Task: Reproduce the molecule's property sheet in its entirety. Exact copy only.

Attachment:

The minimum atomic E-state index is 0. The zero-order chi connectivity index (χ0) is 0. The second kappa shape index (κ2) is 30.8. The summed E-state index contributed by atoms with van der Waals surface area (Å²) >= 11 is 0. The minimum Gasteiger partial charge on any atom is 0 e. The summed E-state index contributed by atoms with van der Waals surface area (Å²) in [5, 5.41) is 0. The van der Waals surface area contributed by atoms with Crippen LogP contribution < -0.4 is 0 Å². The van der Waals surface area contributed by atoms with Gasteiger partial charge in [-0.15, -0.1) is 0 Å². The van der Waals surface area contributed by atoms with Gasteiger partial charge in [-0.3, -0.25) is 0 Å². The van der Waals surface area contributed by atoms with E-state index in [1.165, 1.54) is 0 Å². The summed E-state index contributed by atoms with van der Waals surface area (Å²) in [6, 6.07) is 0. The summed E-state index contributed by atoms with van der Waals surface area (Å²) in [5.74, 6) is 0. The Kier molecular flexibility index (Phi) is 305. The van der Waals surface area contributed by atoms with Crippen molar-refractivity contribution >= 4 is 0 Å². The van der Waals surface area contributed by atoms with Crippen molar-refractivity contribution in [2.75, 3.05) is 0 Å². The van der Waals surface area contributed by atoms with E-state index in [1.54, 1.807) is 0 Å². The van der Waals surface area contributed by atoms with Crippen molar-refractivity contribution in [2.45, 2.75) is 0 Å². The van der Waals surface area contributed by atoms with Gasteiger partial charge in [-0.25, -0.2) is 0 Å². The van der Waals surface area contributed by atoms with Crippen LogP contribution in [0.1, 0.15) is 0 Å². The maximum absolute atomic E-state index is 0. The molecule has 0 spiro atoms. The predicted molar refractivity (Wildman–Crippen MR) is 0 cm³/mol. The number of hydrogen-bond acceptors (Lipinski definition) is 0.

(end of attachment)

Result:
The minimum atomic E-state index is 0. The zero-order chi connectivity index (χ0) is 0. The second kappa shape index (κ2) is 30.8. The summed E-state index contributed by atoms with van der Waals surface area (Å²) >= 11 is 0. The minimum Gasteiger partial charge on any atom is 0 e. The summed E-state index contributed by atoms with van der Waals surface area (Å²) in [5, 5.41) is 0. The van der Waals surface area contributed by atoms with Crippen LogP contribution < -0.4 is 0 Å². The van der Waals surface area contributed by atoms with Gasteiger partial charge in [-0.15, -0.1) is 0 Å². The van der Waals surface area contributed by atoms with Gasteiger partial charge in [-0.3, -0.25) is 0 Å². The van der Waals surface area contributed by atoms with E-state index in [1.165, 1.54) is 0 Å². The summed E-state index contributed by atoms with van der Waals surface area (Å²) in [6, 6.07) is 0. The summed E-state index contributed by atoms with van der Waals surface area (Å²) in [5.74, 6) is 0. The Kier molecular flexibility index (Phi) is 305. The van der Waals surface area contributed by atoms with Crippen molar-refractivity contribution >= 4 is 0 Å². The van der Waals surface area contributed by atoms with Crippen molar-refractivity contribution in [2.75, 3.05) is 0 Å². The van der Waals surface area contributed by atoms with E-state index in [1.54, 1.807) is 0 Å². The van der Waals surface area contributed by atoms with Crippen molar-refractivity contribution in [2.45, 2.75) is 0 Å². The van der Waals surface area contributed by atoms with Gasteiger partial charge in [-0.25, -0.2) is 0 Å². The van der Waals surface area contributed by atoms with Crippen LogP contribution in [0.1, 0.15) is 0 Å². The maximum absolute atomic E-state index is 0. The molecule has 0 spiro atoms. The predicted molar refractivity (Wildman–Crippen MR) is 0 cm³/mol. The number of hydrogen-bond acceptors (Lipinski definition) is 0.